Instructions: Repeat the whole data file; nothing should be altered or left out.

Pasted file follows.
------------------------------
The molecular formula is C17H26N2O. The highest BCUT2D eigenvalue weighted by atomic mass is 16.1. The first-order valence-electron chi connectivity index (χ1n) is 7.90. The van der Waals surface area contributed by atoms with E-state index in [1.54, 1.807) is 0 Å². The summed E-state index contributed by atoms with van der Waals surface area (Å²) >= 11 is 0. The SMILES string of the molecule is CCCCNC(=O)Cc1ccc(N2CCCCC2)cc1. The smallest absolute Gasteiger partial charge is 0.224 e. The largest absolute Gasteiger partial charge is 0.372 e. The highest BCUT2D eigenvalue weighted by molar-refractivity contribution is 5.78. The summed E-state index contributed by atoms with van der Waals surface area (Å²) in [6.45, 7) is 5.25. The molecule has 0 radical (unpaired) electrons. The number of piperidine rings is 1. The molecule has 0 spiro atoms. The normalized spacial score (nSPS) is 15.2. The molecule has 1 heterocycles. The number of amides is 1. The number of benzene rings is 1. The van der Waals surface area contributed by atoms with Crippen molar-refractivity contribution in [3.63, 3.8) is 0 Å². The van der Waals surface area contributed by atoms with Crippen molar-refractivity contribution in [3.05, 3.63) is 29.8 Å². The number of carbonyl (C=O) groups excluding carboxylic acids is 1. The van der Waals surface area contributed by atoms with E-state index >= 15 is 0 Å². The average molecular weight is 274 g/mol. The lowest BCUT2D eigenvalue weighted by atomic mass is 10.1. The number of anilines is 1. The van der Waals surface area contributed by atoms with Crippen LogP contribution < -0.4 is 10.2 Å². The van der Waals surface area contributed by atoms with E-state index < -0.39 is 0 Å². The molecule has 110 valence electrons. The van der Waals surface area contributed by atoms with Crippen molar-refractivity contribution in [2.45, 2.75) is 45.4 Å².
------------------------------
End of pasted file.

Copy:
The molecular formula is C17H26N2O. The highest BCUT2D eigenvalue weighted by atomic mass is 16.1. The first-order valence-electron chi connectivity index (χ1n) is 7.90. The van der Waals surface area contributed by atoms with E-state index in [1.54, 1.807) is 0 Å². The summed E-state index contributed by atoms with van der Waals surface area (Å²) >= 11 is 0. The SMILES string of the molecule is CCCCNC(=O)Cc1ccc(N2CCCCC2)cc1. The smallest absolute Gasteiger partial charge is 0.224 e. The largest absolute Gasteiger partial charge is 0.372 e. The highest BCUT2D eigenvalue weighted by molar-refractivity contribution is 5.78. The summed E-state index contributed by atoms with van der Waals surface area (Å²) in [6.45, 7) is 5.25. The molecule has 0 radical (unpaired) electrons. The number of piperidine rings is 1. The molecule has 0 spiro atoms. The normalized spacial score (nSPS) is 15.2. The molecule has 1 heterocycles. The number of amides is 1. The number of benzene rings is 1. The van der Waals surface area contributed by atoms with Crippen molar-refractivity contribution in [3.63, 3.8) is 0 Å². The van der Waals surface area contributed by atoms with Crippen molar-refractivity contribution in [3.05, 3.63) is 29.8 Å². The number of carbonyl (C=O) groups excluding carboxylic acids is 1. The van der Waals surface area contributed by atoms with E-state index >= 15 is 0 Å². The average molecular weight is 274 g/mol. The lowest BCUT2D eigenvalue weighted by atomic mass is 10.1. The number of anilines is 1. The van der Waals surface area contributed by atoms with Crippen LogP contribution < -0.4 is 10.2 Å². The van der Waals surface area contributed by atoms with E-state index < -0.39 is 0 Å². The molecule has 110 valence electrons. The van der Waals surface area contributed by atoms with Crippen molar-refractivity contribution in [2.45, 2.75) is 45.4 Å².